The obligation of using plain packaging for tobacco products, i. e. the requirement to remove or substantially reduce the appeal of the brand on the packaging of cigarettes and other tobacco products, has generated a lot of public debate, including about the effectiveness of such regulation (see here a summary of the debate in particular about the first plain packaging law adopted by Australia in 2011 and in force since the end of 2012; see also Art. 8 and ff of the EU Directive 2014/40 of 3 April 2014 on the manufacture, presentation and sale of tobacco and related products) and the implementing UK law regarding packaging which came into force on 20 May 2016). Laws imposing advertising bans for tobacco products have been challenged before various courts and fora. One argument is that such laws would violate the protection of intellectual property. We already discussed some trademark issues on this blog (see here, here and here).
In 2011, the CFO of Philip Morris International warned that the company would vigorously pursue “several legal avenues to challenge” such laws (see here). Five years later, several decisions have been issued by various courts and (arbitral) tribunals, while others are still pending.
Three main legal avenues for challenging plain packaging can be distinguished.
First, tobacco companies have challenged the constitutionality of those laws, claiming for instance that they should be considered as an undue “taking” of their property. The constitutional protection of property covers the protection of intellectual property. In Europe, Article 17(2) of the Charter of the Fundamental Rights of the EU expressly refers to the protection of “intellectual property”, while the European Court of Human Rights already ruled on several cases involving national measures that were alleged to be unlawful “expropriation” of intellectual property (under the First Protocol to the European Convention on Human Rights). Several courts, in particular the High Court of Australia (here), have discussed whether the requirements for a taking or expropriation with just terms are met.
A second avenue involves WTO law. In 2012, at the request of several countries (Ukraine, then Honduras and the Dominican Republic), the WTO established a dispute settlement panel to investigate whether the Australian packaging law is compatible with the protection of intellectual property as defined in the WTO TRIPs Agreement (in particular with Article 1, 1(1), 2(1), 3(1), 15, 16, 20 and 27 TRIPs). The Ukrainian case against Australia was terminated on May 30, 2016 following the suspension of the proceedings by Ukraine and the ensuing panel’s juridiction lapse.
The third avenue is based on bilateral investment treaties (BITs), such as the recently publicized and hotly debated CETA (Comprehensive Economic and Trade Agreement) between the EU and Canada.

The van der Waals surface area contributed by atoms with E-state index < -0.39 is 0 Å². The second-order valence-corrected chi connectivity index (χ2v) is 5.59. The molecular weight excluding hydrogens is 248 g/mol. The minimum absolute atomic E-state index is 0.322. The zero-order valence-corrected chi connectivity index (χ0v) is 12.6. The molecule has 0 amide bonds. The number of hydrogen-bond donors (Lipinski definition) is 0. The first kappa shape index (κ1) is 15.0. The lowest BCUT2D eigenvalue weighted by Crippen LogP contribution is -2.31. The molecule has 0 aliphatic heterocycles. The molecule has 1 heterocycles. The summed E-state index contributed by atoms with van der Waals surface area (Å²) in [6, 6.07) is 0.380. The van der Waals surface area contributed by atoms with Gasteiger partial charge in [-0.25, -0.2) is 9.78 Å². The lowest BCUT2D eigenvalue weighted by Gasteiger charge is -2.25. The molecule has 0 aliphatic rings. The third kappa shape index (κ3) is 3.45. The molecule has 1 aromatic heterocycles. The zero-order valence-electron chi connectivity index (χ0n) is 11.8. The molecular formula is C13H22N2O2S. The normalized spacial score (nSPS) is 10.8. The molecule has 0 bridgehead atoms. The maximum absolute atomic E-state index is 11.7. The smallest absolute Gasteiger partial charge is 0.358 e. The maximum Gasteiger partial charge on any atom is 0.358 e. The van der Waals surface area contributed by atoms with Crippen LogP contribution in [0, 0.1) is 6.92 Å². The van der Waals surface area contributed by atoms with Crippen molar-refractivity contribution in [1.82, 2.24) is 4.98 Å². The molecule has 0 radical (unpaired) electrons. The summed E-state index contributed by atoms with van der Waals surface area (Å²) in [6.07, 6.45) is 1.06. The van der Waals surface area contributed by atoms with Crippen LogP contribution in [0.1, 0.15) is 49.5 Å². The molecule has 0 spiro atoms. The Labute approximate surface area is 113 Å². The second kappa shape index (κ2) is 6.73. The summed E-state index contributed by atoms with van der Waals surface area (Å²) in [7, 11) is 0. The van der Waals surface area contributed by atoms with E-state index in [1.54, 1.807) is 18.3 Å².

As shown in an IPdigIT series of three articles (here, here and here), the role of those investment treaties in the intellectual property field is growing. Under the BITs and contrary than with WTO law, private parties can sue States before arbitration tribunals. Using a 1993 bilateral trade agreement between Australia and Hong Kong, Philip Morris initiated in 2011 a case aguing that the Australian ban on trademark use breached the protection of foreign investment under this trade agreement. At the end of 2015, the arbitral tribunal declined jurisdiction in this case (see Australia wins international legal battle with Philip Morris over plain packaging in The Guardian).
More recently, on July 8, 2016, the ICSID (International Centre for Settlement of Investment Disputes) based on Washington DC dismissed another investment claim raised by Philip Morris against two similar laws adopted by Uruguay. The award is available here. The case which involves the Switzerland-Uruguay BIT (the ‘Treaty’) is documented on Wikipedia (here) and discussed on IPKat (here). You can also follow online an interesting panel discussion on this arbitral award that took place on October 27, 2016 in Geneva and was organized by the International Centre for Trade and Sustainable Development (ICTSD).
After reading the July 2016 award and listening to the online ICTSD conference of October 2016, could you first (in a part A) select and present the most promising argument for the Claimant among the following ones:
1) Expropriation under Article 5 of the Treaty
2) Denial of fair and equitable treatment under Article 3(2) of the Treaty
3) Impairment of use and enjoyment of the Claimant’s investments under Article 3(1) of the Treaty
4) Failure to observe commitments as to the use of trademarks under Article 11 of the Treaty.
As a subsequent question (B), can you expect that the same type of claim could be made against Belgium/an EU country based on the recently signed CETA? Please identify the CETA provisions on which an investor can rely against a plain packaging law that Belgium/another EU country would enact. Here is the CETA Text, a general presentation of CETA and a high level presentation of the IP provisions of CETA. Relying on this IPdigIT post, you should as well discuss whether intellectual property qualifies as a foreign direct investment.